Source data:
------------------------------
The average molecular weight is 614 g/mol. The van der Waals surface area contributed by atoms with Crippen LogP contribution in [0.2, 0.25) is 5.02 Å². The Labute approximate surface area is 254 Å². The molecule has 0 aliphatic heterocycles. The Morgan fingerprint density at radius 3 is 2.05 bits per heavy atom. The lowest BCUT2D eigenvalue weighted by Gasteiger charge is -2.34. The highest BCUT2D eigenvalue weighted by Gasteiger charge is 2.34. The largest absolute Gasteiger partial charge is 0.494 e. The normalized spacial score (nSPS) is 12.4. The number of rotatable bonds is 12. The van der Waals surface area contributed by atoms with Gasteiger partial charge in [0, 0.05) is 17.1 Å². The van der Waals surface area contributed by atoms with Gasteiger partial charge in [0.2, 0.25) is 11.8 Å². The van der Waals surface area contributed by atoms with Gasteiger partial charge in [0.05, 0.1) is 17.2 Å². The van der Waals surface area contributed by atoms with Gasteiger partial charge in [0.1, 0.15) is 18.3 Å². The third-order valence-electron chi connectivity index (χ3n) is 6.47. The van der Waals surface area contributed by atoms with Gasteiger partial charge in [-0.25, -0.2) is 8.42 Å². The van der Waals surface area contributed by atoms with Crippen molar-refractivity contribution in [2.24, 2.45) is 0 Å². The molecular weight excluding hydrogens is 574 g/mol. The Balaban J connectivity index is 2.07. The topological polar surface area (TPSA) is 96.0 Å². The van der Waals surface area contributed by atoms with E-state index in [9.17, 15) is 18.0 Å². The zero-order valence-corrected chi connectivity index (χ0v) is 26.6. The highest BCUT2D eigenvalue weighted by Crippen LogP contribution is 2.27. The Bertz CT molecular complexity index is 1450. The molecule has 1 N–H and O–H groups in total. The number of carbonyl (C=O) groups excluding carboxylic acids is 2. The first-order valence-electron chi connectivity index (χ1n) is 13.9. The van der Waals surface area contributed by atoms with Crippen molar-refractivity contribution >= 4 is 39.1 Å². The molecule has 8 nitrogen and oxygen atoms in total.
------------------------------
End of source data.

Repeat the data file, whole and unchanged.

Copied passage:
The average molecular weight is 614 g/mol. The van der Waals surface area contributed by atoms with Crippen LogP contribution in [0.2, 0.25) is 5.02 Å². The Labute approximate surface area is 254 Å². The molecule has 0 aliphatic heterocycles. The Morgan fingerprint density at radius 3 is 2.05 bits per heavy atom. The lowest BCUT2D eigenvalue weighted by Gasteiger charge is -2.34. The highest BCUT2D eigenvalue weighted by Gasteiger charge is 2.34. The largest absolute Gasteiger partial charge is 0.494 e. The normalized spacial score (nSPS) is 12.4. The number of rotatable bonds is 12. The van der Waals surface area contributed by atoms with Gasteiger partial charge in [0, 0.05) is 17.1 Å². The van der Waals surface area contributed by atoms with Gasteiger partial charge in [0.2, 0.25) is 11.8 Å². The van der Waals surface area contributed by atoms with Gasteiger partial charge in [0.05, 0.1) is 17.2 Å². The van der Waals surface area contributed by atoms with Gasteiger partial charge in [0.1, 0.15) is 18.3 Å². The third-order valence-electron chi connectivity index (χ3n) is 6.47. The van der Waals surface area contributed by atoms with Gasteiger partial charge in [-0.25, -0.2) is 8.42 Å². The van der Waals surface area contributed by atoms with Crippen molar-refractivity contribution in [2.24, 2.45) is 0 Å². The molecular weight excluding hydrogens is 574 g/mol. The Balaban J connectivity index is 2.07. The topological polar surface area (TPSA) is 96.0 Å². The van der Waals surface area contributed by atoms with E-state index in [9.17, 15) is 18.0 Å². The zero-order valence-corrected chi connectivity index (χ0v) is 26.6. The highest BCUT2D eigenvalue weighted by Crippen LogP contribution is 2.27. The Bertz CT molecular complexity index is 1450. The molecule has 1 N–H and O–H groups in total. The number of carbonyl (C=O) groups excluding carboxylic acids is 2. The first-order valence-electron chi connectivity index (χ1n) is 13.9. The van der Waals surface area contributed by atoms with Crippen molar-refractivity contribution >= 4 is 39.1 Å². The molecule has 8 nitrogen and oxygen atoms in total.